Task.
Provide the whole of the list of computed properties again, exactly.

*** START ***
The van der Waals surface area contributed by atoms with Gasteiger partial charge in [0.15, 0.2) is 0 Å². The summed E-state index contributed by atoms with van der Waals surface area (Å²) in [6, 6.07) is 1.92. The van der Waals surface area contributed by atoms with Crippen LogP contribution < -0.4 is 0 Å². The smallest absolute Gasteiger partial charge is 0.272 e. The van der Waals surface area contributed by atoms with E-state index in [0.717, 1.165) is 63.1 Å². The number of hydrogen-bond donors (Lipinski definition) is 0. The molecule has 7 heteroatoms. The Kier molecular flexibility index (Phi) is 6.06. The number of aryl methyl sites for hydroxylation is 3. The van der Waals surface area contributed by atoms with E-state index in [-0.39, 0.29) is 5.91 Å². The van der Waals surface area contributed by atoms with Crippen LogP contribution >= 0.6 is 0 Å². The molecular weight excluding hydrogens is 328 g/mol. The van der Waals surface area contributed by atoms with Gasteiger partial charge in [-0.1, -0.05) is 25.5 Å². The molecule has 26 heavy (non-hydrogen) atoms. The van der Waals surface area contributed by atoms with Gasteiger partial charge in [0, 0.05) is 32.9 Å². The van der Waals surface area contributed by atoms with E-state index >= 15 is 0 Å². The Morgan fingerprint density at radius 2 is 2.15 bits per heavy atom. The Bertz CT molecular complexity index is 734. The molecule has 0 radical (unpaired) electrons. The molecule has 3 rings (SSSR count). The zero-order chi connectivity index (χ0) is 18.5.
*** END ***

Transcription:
The van der Waals surface area contributed by atoms with Gasteiger partial charge in [0.15, 0.2) is 0 Å². The summed E-state index contributed by atoms with van der Waals surface area (Å²) in [6, 6.07) is 1.92. The van der Waals surface area contributed by atoms with Crippen LogP contribution < -0.4 is 0 Å². The smallest absolute Gasteiger partial charge is 0.272 e. The van der Waals surface area contributed by atoms with E-state index in [0.717, 1.165) is 63.1 Å². The number of hydrogen-bond donors (Lipinski definition) is 0. The molecule has 7 heteroatoms. The Kier molecular flexibility index (Phi) is 6.06. The number of aryl methyl sites for hydroxylation is 3. The van der Waals surface area contributed by atoms with E-state index in [-0.39, 0.29) is 5.91 Å². The van der Waals surface area contributed by atoms with Crippen LogP contribution >= 0.6 is 0 Å². The molecular weight excluding hydrogens is 328 g/mol. The van der Waals surface area contributed by atoms with Gasteiger partial charge in [-0.1, -0.05) is 25.5 Å². The molecule has 26 heavy (non-hydrogen) atoms. The van der Waals surface area contributed by atoms with Gasteiger partial charge in [0, 0.05) is 32.9 Å². The van der Waals surface area contributed by atoms with E-state index >= 15 is 0 Å². The Morgan fingerprint density at radius 2 is 2.15 bits per heavy atom. The Bertz CT molecular complexity index is 734. The molecule has 0 radical (unpaired) electrons. The molecule has 3 rings (SSSR count). The zero-order chi connectivity index (χ0) is 18.5.